As you know, we are reading through the Bible together this year, Genesis to Revelation. You may also have seen a recent article from GQ magazine, “21 Books You Don’t Have To Read.” God’s Word, the Bible, was #10 on the list. Of course, you would expect me to disagree with GQ – and, of course, I do. Trust me, I’m not a subscriber but did check out the article.
I wanted to share with you an article by Tim Swarens, editor of the editorial page of The Indianapolis Star. Tim does a beautiful job of stating why he disagrees with GQ. This article was share with me by Richard Martin. One of the things that is impressive about this article is that Tim provides four areas of reasoning that you could potentially present to someone who has little to no use for the Bible. I hope you gain some insight from his thoughts below:
In the news business, it’s known as click-bait — a deliberately provocative, often sensational and always shallow article that’s written solely to attract page views and in turn drive advertising revenue. As with a drunk at the end of the bar who’s desperate for attention, it’s generally better to ignore the click-baiters’ provocations than to give the loud mouths what they want. But when a once-relevant magazine promotes cultural illiteracy for the sake of cheap clicks, it deserves a response.
Which brings me to GQ magazine’s recent hey-click-this list of “21 Books You Don’t Have to Read.” The lineup of supposedly not-worth-your-time literature includes the Adventures of Huckleberry Finn, The Catcher in the Rye, The Old Man and the Sea, Lonesome Dove and The Lord of the Rings. And to the horror of Kurt Vonnegut-loving Indy, Slaughterhouse Five.
But the book on the list that’s generated the most media attention and the strongest push-back is the Bible, which author Jesse Ball dismisses, in all of three sentences, as “repetitive and foolish.”
Confession time: Ball condescendingly describes folks like me as people “who supposedly live by it but who in actuality have not read it.” Except I have read it — from Genesis to Maps — several times. This year and last, I’ve started most days by reading a New Testament chapter. So, yes, I am biased, but it’s a bias grounded in the fact that the Bible shapes who I am, and shapes who I aspire to be.
Still, let’s meet Ball and others like him where they are. If you reject the idea that God, even if you do believe in a deity, would communicate to humanity through a book, why would reading the Bible be worthwhile?
In the best tradition of click-bait, here are four reasons, none of which address the spiritual value of the Scriptures:
1. To understand western culture: From Michelangelo’s Pieta to Handel’s Messiah to C.S. Lewis’ Chronicles of Narnia, it’s impossible without at least a cursory knowledge of the Bible to appreciate the inspiration behind art that continues to capture the imagination and admiration of millions.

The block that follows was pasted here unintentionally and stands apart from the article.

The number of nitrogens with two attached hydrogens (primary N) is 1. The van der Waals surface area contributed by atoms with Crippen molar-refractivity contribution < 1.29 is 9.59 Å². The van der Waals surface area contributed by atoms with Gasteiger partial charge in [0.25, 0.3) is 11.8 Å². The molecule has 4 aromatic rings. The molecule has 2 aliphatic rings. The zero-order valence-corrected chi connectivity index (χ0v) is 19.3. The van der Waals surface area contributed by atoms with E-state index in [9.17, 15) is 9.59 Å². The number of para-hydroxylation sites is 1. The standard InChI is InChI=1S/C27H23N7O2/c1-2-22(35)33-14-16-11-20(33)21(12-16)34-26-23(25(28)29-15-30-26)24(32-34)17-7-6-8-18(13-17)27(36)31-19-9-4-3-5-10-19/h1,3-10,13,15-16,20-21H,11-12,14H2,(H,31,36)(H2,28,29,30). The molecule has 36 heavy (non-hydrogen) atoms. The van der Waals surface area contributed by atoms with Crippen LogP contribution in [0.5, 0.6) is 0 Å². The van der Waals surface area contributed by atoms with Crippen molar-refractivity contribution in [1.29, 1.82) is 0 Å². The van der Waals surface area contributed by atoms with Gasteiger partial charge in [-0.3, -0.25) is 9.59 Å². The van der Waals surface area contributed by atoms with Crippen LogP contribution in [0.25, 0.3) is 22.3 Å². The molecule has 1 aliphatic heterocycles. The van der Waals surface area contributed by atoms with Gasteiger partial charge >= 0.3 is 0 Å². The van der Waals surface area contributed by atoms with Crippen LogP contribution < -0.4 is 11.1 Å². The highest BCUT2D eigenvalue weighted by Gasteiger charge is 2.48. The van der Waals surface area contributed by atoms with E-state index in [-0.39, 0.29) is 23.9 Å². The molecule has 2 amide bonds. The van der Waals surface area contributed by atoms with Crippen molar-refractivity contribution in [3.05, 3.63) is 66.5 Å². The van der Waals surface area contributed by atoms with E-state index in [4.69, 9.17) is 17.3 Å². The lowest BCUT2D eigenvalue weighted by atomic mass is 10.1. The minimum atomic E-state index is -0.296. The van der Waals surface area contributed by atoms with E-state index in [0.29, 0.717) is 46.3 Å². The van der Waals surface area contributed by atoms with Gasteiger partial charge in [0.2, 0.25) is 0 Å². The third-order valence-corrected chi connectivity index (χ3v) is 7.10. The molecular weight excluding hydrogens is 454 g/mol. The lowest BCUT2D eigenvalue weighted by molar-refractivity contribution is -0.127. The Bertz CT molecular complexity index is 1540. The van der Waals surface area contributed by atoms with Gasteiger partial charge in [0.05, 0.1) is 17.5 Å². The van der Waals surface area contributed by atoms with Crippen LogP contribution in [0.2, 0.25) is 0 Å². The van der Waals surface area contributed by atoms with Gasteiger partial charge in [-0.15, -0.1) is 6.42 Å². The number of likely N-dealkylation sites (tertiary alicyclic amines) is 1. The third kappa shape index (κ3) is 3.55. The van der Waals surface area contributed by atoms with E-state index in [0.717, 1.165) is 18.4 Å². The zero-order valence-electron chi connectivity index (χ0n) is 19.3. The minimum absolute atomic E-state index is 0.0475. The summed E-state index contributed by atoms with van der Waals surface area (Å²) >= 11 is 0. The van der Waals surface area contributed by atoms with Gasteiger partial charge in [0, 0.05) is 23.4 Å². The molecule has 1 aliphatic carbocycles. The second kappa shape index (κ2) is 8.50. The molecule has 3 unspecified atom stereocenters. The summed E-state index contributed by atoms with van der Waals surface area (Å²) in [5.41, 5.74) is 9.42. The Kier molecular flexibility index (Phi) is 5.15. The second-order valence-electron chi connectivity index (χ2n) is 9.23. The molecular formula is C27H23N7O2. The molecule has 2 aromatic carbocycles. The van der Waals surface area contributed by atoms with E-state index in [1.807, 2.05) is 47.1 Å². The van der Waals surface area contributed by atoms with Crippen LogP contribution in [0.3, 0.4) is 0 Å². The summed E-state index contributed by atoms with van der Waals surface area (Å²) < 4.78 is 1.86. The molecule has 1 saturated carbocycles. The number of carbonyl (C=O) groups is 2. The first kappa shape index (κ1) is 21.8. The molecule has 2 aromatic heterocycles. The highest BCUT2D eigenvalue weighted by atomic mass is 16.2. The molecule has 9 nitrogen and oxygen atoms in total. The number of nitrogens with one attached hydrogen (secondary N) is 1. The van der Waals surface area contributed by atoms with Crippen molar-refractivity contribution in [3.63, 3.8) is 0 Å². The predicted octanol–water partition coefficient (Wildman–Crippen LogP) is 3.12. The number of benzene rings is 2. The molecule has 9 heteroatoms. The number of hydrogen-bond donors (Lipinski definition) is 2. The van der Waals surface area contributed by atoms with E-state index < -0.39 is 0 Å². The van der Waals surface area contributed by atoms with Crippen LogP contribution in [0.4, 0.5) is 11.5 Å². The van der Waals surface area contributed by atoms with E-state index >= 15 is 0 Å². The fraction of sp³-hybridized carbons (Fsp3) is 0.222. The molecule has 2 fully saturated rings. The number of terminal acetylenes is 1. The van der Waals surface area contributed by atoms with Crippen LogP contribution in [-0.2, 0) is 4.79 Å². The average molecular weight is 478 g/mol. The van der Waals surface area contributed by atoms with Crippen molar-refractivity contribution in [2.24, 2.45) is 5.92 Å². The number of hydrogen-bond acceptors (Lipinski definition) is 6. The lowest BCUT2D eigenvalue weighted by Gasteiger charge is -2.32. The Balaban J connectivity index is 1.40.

The Bible, far more than any other source, has for centuries shaped western culture. Just one example: Amazing Grace, a 246-year-old song written by a repentant slave trader, still brings tears to the eyes of millions of people around the world each year. You can’t begin to understand why that is true without a basic grasp of New Testament theology.
2. To understand history: Our nation’s founding document states, “We hold these truths to be self-evident, that all men are created equal, that they are endowed by their Creator with certain unalienable Rights, that among these are Life, Liberty and the pursuit of Happiness.” Where did those self-evident truths originate? They’re rooted in the biblical concept that all humans are created in God’s image.
I’d argue that the same idea was the inspirational and philosophical bedrock of the Abolitionist and Civil Rights movements. Martin Luther King Jr. was a Baptist preacher; to truly understand his work and writing, you have to read the book that most inspired him.
3. To understand current events: Why is abortion still a hot-button issue in the United States? Why are the Israelis and the Palestinians still fighting? What motivates Mike Pence and the voters who keep electing him to high office? Why is Chick-fil-A closed on Sundays?
You can’t really understand much of what is reported in the news, in the United States and around the world, without a basic knowledge of the Bible. You don’t have to accept the Gospels as gospel, but if you don’t read the Bible at least once out of intellectual curiosity, you’ll be lost when many big stories break.
4. To understand your neighbors: My pastor on Sunday morning, in a message about parenting, described how he spent a year reading the Bible and making notes in the margins as a gift for each of his daughters. It was a sustained act of love, and one I suspect those soon-to-be women will treasure for the rest of their lives.
What motivates such devotion to an ancient book? The answer is as complex as the Scriptures themselves.
I’ve been amazed by people I’ve met around the world who make incredible sacrifices to help others in distress because they’ve been inspired by the Bible. I’ve also been appalled by people who wrap their anger and biases in that same book. Human behavior is complex and inconsistent, but it sure helps to know something about the ideas that drive so many people to acts of love and of hate.
You don’t have to love your neighbors as yourself to see value in understanding them a bit better. For hundreds of millions of your neighbors around the world that means taking time to learn what the book that shapes their lives really says.
Because, like it or not, the Bible will continue to influence culture, history, current events and billions of lives around the world. And will do so long after GQ is less than a footnote in history.